Young Saudi aviation enthusiasts here are showing that the sky is the limit if one is prepared to work hard and passionately at fulfilling one’s dreams. Abdulaziz Al-Dakheel is a young Saudi businessman who decided in October 2013 to do exactly that, having dreamed since childhood of becoming a pilot. “When I was about 13, I built my first airport model out of foam board.” “When Microsoft Flight Simulator was launched in 1995, I began practicing my passion virtually. Things were tough at first because my family did not support me,” he said. “Some people think we’re crazy, while others consider us brave. However, everything started to change when they discovered that I was determined to become a pilot. “During my studies in the United States, I flew a two-seat single-engine Cessna airplane with my instructor pilot. Whenever I travel to a new country, I search for a flight simulator center so I can virtually fly the machine that pilots use in training.”
“I was able to take off and land a Boeing 737 safely using my flight knowledge and skills developed on the Microsoft Flight Simulator application,” he said. Al-Dakheel said sports aviation is not developed in Saudi Arabia. It is mostly supervised by the Saudi Aviation Club in Riyadh. However, the Kingdom has the most sports pilots and aircraft in the Gulf Cooperation Council, and also manufactures light sports aircraft called Arab Wolf, he said. “I fly to discover the scenic beauty of my country from above. I believe we have hidden treasures and my role is to document and present them to the public through photographs and videos.”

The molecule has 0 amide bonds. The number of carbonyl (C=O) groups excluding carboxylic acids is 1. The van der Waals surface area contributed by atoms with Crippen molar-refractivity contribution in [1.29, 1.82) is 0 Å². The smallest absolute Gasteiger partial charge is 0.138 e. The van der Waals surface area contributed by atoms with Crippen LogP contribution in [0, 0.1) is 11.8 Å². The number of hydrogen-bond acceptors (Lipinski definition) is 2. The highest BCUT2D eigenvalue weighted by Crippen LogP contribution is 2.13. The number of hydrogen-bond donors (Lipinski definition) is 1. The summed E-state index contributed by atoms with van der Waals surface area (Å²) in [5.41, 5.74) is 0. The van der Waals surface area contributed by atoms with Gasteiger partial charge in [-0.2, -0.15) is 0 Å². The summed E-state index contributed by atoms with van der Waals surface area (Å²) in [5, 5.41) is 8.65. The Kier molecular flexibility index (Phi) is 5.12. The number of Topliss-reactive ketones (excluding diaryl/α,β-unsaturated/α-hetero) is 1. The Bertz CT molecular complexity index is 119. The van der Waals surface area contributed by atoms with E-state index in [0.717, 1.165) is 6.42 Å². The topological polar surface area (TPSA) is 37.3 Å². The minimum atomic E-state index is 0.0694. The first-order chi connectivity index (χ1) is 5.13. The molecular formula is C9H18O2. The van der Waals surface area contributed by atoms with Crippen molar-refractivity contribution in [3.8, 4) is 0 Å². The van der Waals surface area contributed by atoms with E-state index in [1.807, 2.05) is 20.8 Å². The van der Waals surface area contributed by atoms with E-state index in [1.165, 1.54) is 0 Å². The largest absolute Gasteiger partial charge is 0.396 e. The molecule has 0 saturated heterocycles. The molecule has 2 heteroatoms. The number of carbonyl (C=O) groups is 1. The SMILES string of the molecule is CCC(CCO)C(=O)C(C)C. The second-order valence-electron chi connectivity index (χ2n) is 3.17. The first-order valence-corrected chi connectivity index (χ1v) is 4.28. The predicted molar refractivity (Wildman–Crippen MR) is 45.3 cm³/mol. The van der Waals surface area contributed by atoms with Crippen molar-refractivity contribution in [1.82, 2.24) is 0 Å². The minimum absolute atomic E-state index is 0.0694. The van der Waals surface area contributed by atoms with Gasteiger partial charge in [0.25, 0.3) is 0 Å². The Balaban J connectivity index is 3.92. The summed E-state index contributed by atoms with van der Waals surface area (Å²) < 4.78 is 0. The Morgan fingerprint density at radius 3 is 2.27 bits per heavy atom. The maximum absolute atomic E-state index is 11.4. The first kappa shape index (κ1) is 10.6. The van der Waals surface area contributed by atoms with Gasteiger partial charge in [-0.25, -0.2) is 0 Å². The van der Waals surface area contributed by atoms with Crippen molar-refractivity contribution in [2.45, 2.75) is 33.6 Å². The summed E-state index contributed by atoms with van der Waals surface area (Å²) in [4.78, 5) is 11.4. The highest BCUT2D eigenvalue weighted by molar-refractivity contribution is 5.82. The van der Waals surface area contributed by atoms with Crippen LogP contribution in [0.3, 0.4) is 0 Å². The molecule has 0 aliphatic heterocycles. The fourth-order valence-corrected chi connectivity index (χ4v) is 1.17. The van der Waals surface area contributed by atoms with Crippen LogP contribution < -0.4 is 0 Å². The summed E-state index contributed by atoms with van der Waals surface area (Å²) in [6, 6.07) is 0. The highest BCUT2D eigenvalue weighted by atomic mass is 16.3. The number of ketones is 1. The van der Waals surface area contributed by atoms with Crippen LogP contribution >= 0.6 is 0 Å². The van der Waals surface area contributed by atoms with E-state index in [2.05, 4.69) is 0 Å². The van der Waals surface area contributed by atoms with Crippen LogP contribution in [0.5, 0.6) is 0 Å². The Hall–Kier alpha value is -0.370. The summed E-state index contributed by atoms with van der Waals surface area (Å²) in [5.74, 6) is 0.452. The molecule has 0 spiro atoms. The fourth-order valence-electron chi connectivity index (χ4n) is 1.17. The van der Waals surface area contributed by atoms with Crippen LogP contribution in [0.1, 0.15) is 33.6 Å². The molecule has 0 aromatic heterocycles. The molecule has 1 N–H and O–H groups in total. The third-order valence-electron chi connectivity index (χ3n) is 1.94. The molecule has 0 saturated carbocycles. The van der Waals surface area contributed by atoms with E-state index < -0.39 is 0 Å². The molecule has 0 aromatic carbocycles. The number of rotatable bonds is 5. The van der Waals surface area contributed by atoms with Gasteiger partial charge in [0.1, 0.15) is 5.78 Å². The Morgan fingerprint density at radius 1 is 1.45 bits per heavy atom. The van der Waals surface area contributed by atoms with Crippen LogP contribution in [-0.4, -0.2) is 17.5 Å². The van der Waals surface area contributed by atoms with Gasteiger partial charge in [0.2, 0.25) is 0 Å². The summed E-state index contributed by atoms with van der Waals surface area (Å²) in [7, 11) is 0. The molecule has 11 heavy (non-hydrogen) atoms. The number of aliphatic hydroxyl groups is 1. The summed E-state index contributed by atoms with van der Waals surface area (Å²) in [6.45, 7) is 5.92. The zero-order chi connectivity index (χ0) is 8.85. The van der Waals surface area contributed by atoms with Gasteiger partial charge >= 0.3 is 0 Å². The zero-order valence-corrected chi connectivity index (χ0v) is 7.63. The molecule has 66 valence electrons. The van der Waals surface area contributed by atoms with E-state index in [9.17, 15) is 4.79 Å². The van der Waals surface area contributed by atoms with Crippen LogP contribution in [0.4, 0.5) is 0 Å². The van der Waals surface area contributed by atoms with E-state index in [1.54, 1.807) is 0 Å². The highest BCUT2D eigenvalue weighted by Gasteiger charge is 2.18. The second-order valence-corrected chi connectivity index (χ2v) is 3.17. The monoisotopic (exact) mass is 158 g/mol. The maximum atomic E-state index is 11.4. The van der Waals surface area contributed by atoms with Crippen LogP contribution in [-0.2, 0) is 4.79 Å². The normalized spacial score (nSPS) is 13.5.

Al-Dakheel is also a member of Aoun Rescue Team that searches for people lost in the desert. “Some people think that what I’m doing could lead to my death. Death is inevitable, we should not let fear control our lives. We should make safety our first priority, tie our camels but then enjoy life as it happens.” Ali Almarhoon, 26, from the Eastern Province, is also involved in the challenging field of aviation. He is currently working as a jet engine technician, and aspires to be an engineer after he completes his education. “I fell in love with the industry as a child. I was inspired by my dad who is an aircraft technician. I had dreamed of becoming a pilot but that did not happen. So I completed a diploma course at an aviation academy in the United Kingdom.” “Life is all about risks. Flying sports aircraft, contrary to what people think, is much safer than driving cars. There are strict rules and regulations in terms of maintenance and safety. Skydiving, paragliding and parasailing provide thrill but are also safe,” he said.
Almarhoon said there are no aviation clubs in Saudi Arabia with proper events and activities. “Aviation is an expensive field and needs huge funding. It does not get the financial or media support such as football, for example. Most people think that air sports are only for pilots.” He urged investors to get involved because they can make a lot of money. “Most people would love to experience flying in one form or another. Skydive Dubai is a good example. This can work in Saudi Arabia because there is a shortage of entertainment.”